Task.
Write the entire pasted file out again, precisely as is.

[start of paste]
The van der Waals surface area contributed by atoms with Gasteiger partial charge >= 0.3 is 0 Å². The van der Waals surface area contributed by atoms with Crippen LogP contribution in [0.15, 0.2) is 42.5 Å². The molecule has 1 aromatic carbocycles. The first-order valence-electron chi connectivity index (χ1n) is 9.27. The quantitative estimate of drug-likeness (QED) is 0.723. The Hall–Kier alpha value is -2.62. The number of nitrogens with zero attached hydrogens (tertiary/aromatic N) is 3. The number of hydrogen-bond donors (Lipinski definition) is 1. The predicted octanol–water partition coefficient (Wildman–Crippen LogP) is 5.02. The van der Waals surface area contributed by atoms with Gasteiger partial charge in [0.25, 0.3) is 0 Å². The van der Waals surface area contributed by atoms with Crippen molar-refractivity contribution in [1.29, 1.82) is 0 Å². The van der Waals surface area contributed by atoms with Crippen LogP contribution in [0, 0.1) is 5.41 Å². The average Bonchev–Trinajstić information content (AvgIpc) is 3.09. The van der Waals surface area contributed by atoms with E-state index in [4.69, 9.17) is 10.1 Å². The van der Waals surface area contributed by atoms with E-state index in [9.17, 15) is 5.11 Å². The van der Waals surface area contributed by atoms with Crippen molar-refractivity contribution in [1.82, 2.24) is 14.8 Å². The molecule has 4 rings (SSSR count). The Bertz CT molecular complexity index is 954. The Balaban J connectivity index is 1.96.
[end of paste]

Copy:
The van der Waals surface area contributed by atoms with Gasteiger partial charge >= 0.3 is 0 Å². The van der Waals surface area contributed by atoms with Crippen LogP contribution in [0.15, 0.2) is 42.5 Å². The molecule has 1 aromatic carbocycles. The first-order valence-electron chi connectivity index (χ1n) is 9.27. The quantitative estimate of drug-likeness (QED) is 0.723. The Hall–Kier alpha value is -2.62. The number of nitrogens with zero attached hydrogens (tertiary/aromatic N) is 3. The number of hydrogen-bond donors (Lipinski definition) is 1. The predicted octanol–water partition coefficient (Wildman–Crippen LogP) is 5.02. The van der Waals surface area contributed by atoms with Gasteiger partial charge in [0.25, 0.3) is 0 Å². The van der Waals surface area contributed by atoms with Crippen molar-refractivity contribution in [1.29, 1.82) is 0 Å². The van der Waals surface area contributed by atoms with Crippen LogP contribution in [0, 0.1) is 5.41 Å². The average Bonchev–Trinajstić information content (AvgIpc) is 3.09. The van der Waals surface area contributed by atoms with E-state index in [4.69, 9.17) is 10.1 Å². The van der Waals surface area contributed by atoms with E-state index in [9.17, 15) is 5.11 Å². The van der Waals surface area contributed by atoms with Crippen molar-refractivity contribution in [1.82, 2.24) is 14.8 Å². The molecule has 4 rings (SSSR count). The Bertz CT molecular complexity index is 954. The Balaban J connectivity index is 1.96.